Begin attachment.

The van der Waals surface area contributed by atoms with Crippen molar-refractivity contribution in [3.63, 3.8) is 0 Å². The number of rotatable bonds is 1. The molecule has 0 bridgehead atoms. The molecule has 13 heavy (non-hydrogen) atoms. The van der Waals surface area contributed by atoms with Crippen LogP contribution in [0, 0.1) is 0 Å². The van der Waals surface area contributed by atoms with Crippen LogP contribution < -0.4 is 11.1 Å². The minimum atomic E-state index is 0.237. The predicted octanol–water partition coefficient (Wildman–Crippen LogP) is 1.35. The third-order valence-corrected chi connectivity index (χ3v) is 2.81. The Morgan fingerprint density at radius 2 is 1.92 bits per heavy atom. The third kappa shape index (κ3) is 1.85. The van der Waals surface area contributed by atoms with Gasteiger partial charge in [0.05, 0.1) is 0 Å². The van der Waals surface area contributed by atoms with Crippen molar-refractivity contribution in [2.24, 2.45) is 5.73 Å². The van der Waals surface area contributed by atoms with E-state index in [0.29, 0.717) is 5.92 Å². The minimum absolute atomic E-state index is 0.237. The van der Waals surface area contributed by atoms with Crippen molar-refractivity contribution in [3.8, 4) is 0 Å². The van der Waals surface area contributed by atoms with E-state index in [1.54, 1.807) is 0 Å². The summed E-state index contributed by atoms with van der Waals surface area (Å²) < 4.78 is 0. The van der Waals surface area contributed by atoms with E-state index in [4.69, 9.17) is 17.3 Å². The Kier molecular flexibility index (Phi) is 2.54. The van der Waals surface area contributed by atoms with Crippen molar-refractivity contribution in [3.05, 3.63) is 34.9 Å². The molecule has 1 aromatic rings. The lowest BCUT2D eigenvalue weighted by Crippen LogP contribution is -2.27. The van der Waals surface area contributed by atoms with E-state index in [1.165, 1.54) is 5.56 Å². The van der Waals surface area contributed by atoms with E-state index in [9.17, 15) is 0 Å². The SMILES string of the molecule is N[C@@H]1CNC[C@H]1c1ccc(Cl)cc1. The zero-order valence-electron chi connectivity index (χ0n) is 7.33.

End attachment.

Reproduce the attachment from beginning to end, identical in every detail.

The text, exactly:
The van der Waals surface area contributed by atoms with Crippen molar-refractivity contribution in [3.63, 3.8) is 0 Å². The number of rotatable bonds is 1. The molecule has 0 bridgehead atoms. The molecule has 13 heavy (non-hydrogen) atoms. The van der Waals surface area contributed by atoms with Crippen LogP contribution in [0, 0.1) is 0 Å². The van der Waals surface area contributed by atoms with Crippen LogP contribution < -0.4 is 11.1 Å². The minimum atomic E-state index is 0.237. The predicted octanol–water partition coefficient (Wildman–Crippen LogP) is 1.35. The third-order valence-corrected chi connectivity index (χ3v) is 2.81. The Morgan fingerprint density at radius 2 is 1.92 bits per heavy atom. The third kappa shape index (κ3) is 1.85. The van der Waals surface area contributed by atoms with Gasteiger partial charge in [0.05, 0.1) is 0 Å². The van der Waals surface area contributed by atoms with Crippen molar-refractivity contribution in [2.24, 2.45) is 5.73 Å². The van der Waals surface area contributed by atoms with E-state index in [0.29, 0.717) is 5.92 Å². The minimum absolute atomic E-state index is 0.237. The van der Waals surface area contributed by atoms with Crippen molar-refractivity contribution in [3.8, 4) is 0 Å². The van der Waals surface area contributed by atoms with E-state index in [1.54, 1.807) is 0 Å². The summed E-state index contributed by atoms with van der Waals surface area (Å²) < 4.78 is 0. The van der Waals surface area contributed by atoms with E-state index in [4.69, 9.17) is 17.3 Å². The Kier molecular flexibility index (Phi) is 2.54. The van der Waals surface area contributed by atoms with Crippen molar-refractivity contribution in [3.05, 3.63) is 34.9 Å². The molecule has 1 aromatic rings. The lowest BCUT2D eigenvalue weighted by Crippen LogP contribution is -2.27. The van der Waals surface area contributed by atoms with E-state index in [1.165, 1.54) is 5.56 Å². The van der Waals surface area contributed by atoms with E-state index in [9.17, 15) is 0 Å². The SMILES string of the molecule is N[C@@H]1CNC[C@H]1c1ccc(Cl)cc1. The zero-order valence-electron chi connectivity index (χ0n) is 7.33.